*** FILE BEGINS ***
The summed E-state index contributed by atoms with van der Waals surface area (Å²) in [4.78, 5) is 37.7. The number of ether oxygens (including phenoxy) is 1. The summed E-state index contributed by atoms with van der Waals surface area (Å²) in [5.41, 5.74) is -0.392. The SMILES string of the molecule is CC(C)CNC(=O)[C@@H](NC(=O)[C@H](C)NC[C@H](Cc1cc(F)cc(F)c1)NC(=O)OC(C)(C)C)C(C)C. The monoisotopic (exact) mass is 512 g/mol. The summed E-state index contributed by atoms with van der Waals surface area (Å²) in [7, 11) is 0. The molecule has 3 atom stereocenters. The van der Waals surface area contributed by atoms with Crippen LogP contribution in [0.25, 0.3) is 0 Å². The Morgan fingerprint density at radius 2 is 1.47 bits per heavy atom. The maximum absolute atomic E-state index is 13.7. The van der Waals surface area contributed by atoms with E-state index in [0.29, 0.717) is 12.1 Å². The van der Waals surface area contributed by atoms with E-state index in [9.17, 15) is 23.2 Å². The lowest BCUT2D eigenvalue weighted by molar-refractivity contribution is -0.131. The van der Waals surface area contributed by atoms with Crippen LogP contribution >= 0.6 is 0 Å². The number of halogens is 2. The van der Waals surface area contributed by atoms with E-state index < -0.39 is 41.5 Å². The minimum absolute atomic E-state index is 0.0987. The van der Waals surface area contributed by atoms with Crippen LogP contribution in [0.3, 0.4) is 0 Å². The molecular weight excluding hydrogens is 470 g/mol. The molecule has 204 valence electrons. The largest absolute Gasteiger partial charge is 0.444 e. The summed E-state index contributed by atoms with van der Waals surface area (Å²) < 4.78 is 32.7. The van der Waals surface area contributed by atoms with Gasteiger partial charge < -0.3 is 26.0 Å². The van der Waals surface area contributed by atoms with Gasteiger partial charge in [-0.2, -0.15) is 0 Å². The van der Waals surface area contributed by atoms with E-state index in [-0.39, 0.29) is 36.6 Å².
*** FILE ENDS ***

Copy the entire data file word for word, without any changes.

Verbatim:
The summed E-state index contributed by atoms with van der Waals surface area (Å²) in [4.78, 5) is 37.7. The number of ether oxygens (including phenoxy) is 1. The summed E-state index contributed by atoms with van der Waals surface area (Å²) in [5.41, 5.74) is -0.392. The SMILES string of the molecule is CC(C)CNC(=O)[C@@H](NC(=O)[C@H](C)NC[C@H](Cc1cc(F)cc(F)c1)NC(=O)OC(C)(C)C)C(C)C. The monoisotopic (exact) mass is 512 g/mol. The summed E-state index contributed by atoms with van der Waals surface area (Å²) in [7, 11) is 0. The molecule has 3 atom stereocenters. The van der Waals surface area contributed by atoms with Crippen LogP contribution in [0.25, 0.3) is 0 Å². The Morgan fingerprint density at radius 2 is 1.47 bits per heavy atom. The maximum absolute atomic E-state index is 13.7. The van der Waals surface area contributed by atoms with E-state index in [0.29, 0.717) is 12.1 Å². The van der Waals surface area contributed by atoms with E-state index in [9.17, 15) is 23.2 Å². The lowest BCUT2D eigenvalue weighted by molar-refractivity contribution is -0.131. The van der Waals surface area contributed by atoms with Crippen LogP contribution >= 0.6 is 0 Å². The number of halogens is 2. The van der Waals surface area contributed by atoms with E-state index < -0.39 is 41.5 Å². The minimum absolute atomic E-state index is 0.0987. The van der Waals surface area contributed by atoms with Crippen LogP contribution in [0.3, 0.4) is 0 Å². The molecular weight excluding hydrogens is 470 g/mol. The molecule has 204 valence electrons. The largest absolute Gasteiger partial charge is 0.444 e. The summed E-state index contributed by atoms with van der Waals surface area (Å²) < 4.78 is 32.7. The van der Waals surface area contributed by atoms with Gasteiger partial charge < -0.3 is 26.0 Å². The van der Waals surface area contributed by atoms with Gasteiger partial charge in [-0.2, -0.15) is 0 Å². The van der Waals surface area contributed by atoms with E-state index in [-0.39, 0.29) is 36.6 Å².